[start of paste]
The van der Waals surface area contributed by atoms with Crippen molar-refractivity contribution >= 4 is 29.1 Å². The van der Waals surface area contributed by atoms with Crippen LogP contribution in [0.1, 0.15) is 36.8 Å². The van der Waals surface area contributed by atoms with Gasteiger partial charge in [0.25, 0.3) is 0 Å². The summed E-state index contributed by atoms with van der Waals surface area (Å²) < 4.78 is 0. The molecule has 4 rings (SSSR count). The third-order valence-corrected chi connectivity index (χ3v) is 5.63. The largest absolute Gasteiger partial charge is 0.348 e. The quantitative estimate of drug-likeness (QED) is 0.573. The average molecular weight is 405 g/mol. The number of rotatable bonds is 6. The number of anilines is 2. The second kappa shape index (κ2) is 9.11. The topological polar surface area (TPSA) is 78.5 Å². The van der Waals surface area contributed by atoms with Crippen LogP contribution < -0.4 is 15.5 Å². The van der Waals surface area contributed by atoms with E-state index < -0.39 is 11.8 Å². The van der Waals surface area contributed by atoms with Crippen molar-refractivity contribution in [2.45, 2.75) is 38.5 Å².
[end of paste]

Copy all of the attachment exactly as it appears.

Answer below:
The van der Waals surface area contributed by atoms with Crippen molar-refractivity contribution >= 4 is 29.1 Å². The van der Waals surface area contributed by atoms with Crippen LogP contribution in [0.1, 0.15) is 36.8 Å². The van der Waals surface area contributed by atoms with Gasteiger partial charge in [0.25, 0.3) is 0 Å². The summed E-state index contributed by atoms with van der Waals surface area (Å²) < 4.78 is 0. The molecule has 4 rings (SSSR count). The third-order valence-corrected chi connectivity index (χ3v) is 5.63. The largest absolute Gasteiger partial charge is 0.348 e. The quantitative estimate of drug-likeness (QED) is 0.573. The average molecular weight is 405 g/mol. The number of rotatable bonds is 6. The number of anilines is 2. The second kappa shape index (κ2) is 9.11. The topological polar surface area (TPSA) is 78.5 Å². The van der Waals surface area contributed by atoms with Crippen LogP contribution < -0.4 is 15.5 Å². The van der Waals surface area contributed by atoms with E-state index < -0.39 is 11.8 Å². The van der Waals surface area contributed by atoms with Crippen molar-refractivity contribution in [2.45, 2.75) is 38.5 Å².